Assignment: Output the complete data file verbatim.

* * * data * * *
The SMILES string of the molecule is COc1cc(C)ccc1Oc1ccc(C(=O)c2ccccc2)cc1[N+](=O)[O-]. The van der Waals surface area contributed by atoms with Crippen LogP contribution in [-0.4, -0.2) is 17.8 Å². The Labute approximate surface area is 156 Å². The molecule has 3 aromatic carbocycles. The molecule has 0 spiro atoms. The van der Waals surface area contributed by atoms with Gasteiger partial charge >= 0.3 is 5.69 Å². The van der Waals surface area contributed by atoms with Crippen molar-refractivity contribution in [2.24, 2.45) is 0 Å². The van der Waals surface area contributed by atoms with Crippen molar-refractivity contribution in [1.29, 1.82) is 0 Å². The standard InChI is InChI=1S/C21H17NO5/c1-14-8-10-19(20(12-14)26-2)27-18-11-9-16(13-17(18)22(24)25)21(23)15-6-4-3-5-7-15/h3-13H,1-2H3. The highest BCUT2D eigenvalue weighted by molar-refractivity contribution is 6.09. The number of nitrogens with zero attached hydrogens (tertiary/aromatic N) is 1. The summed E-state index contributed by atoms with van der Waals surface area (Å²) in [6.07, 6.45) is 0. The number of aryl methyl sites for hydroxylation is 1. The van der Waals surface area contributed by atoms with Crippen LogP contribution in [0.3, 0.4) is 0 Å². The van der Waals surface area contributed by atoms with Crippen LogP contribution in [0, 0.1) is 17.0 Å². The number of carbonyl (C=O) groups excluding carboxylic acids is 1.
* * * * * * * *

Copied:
The SMILES string of the molecule is COc1cc(C)ccc1Oc1ccc(C(=O)c2ccccc2)cc1[N+](=O)[O-]. The van der Waals surface area contributed by atoms with Crippen LogP contribution in [-0.4, -0.2) is 17.8 Å². The Labute approximate surface area is 156 Å². The molecule has 3 aromatic carbocycles. The molecule has 0 spiro atoms. The van der Waals surface area contributed by atoms with Gasteiger partial charge >= 0.3 is 5.69 Å². The van der Waals surface area contributed by atoms with Crippen molar-refractivity contribution in [2.24, 2.45) is 0 Å². The van der Waals surface area contributed by atoms with Crippen molar-refractivity contribution in [1.29, 1.82) is 0 Å². The standard InChI is InChI=1S/C21H17NO5/c1-14-8-10-19(20(12-14)26-2)27-18-11-9-16(13-17(18)22(24)25)21(23)15-6-4-3-5-7-15/h3-13H,1-2H3. The highest BCUT2D eigenvalue weighted by molar-refractivity contribution is 6.09. The number of nitrogens with zero attached hydrogens (tertiary/aromatic N) is 1. The summed E-state index contributed by atoms with van der Waals surface area (Å²) in [6.07, 6.45) is 0. The number of aryl methyl sites for hydroxylation is 1. The van der Waals surface area contributed by atoms with Crippen LogP contribution in [0.3, 0.4) is 0 Å². The van der Waals surface area contributed by atoms with Crippen LogP contribution in [0, 0.1) is 17.0 Å². The number of carbonyl (C=O) groups excluding carboxylic acids is 1.